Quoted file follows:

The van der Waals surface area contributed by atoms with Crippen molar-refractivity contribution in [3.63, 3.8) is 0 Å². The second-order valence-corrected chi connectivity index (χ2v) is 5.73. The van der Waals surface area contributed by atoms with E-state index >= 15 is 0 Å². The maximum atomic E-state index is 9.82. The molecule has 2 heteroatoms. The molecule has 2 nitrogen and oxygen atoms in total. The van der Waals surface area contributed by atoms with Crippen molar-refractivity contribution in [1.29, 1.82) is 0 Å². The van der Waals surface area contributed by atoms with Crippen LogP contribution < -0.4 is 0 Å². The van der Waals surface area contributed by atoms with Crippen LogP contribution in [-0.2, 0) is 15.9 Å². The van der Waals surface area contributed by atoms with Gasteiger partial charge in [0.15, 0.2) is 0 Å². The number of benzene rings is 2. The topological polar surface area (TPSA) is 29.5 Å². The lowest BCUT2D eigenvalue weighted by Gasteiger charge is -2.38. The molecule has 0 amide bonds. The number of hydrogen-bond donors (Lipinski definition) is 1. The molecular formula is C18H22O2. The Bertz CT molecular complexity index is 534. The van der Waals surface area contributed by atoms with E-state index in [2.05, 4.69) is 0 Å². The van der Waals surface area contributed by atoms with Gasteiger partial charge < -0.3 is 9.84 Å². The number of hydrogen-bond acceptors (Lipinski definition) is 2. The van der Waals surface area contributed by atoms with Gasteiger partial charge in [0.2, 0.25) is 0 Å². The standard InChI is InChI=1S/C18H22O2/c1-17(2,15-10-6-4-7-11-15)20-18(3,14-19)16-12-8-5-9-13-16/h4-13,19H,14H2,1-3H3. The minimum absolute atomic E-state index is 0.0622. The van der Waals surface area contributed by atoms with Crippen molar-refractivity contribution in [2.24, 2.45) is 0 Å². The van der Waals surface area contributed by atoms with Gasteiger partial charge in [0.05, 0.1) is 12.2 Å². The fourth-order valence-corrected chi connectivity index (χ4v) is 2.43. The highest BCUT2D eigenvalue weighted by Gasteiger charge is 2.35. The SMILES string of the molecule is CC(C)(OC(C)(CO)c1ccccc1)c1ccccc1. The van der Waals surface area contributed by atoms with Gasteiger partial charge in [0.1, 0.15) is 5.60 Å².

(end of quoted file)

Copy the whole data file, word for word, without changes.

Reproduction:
The van der Waals surface area contributed by atoms with Crippen molar-refractivity contribution in [3.63, 3.8) is 0 Å². The second-order valence-corrected chi connectivity index (χ2v) is 5.73. The van der Waals surface area contributed by atoms with E-state index >= 15 is 0 Å². The maximum atomic E-state index is 9.82. The molecule has 2 heteroatoms. The molecule has 2 nitrogen and oxygen atoms in total. The van der Waals surface area contributed by atoms with Crippen molar-refractivity contribution in [1.29, 1.82) is 0 Å². The van der Waals surface area contributed by atoms with Crippen LogP contribution < -0.4 is 0 Å². The van der Waals surface area contributed by atoms with Crippen LogP contribution in [-0.2, 0) is 15.9 Å². The van der Waals surface area contributed by atoms with Gasteiger partial charge in [0.15, 0.2) is 0 Å². The number of benzene rings is 2. The topological polar surface area (TPSA) is 29.5 Å². The lowest BCUT2D eigenvalue weighted by Gasteiger charge is -2.38. The molecule has 0 amide bonds. The number of hydrogen-bond donors (Lipinski definition) is 1. The molecular formula is C18H22O2. The Bertz CT molecular complexity index is 534. The van der Waals surface area contributed by atoms with E-state index in [2.05, 4.69) is 0 Å². The van der Waals surface area contributed by atoms with Gasteiger partial charge < -0.3 is 9.84 Å². The number of hydrogen-bond acceptors (Lipinski definition) is 2. The van der Waals surface area contributed by atoms with Gasteiger partial charge in [0.2, 0.25) is 0 Å². The standard InChI is InChI=1S/C18H22O2/c1-17(2,15-10-6-4-7-11-15)20-18(3,14-19)16-12-8-5-9-13-16/h4-13,19H,14H2,1-3H3. The minimum absolute atomic E-state index is 0.0622. The van der Waals surface area contributed by atoms with Crippen molar-refractivity contribution in [2.24, 2.45) is 0 Å². The van der Waals surface area contributed by atoms with Gasteiger partial charge in [0.05, 0.1) is 12.2 Å². The fourth-order valence-corrected chi connectivity index (χ4v) is 2.43. The highest BCUT2D eigenvalue weighted by Gasteiger charge is 2.35. The SMILES string of the molecule is CC(C)(OC(C)(CO)c1ccccc1)c1ccccc1. The van der Waals surface area contributed by atoms with Gasteiger partial charge in [0.1, 0.15) is 5.60 Å².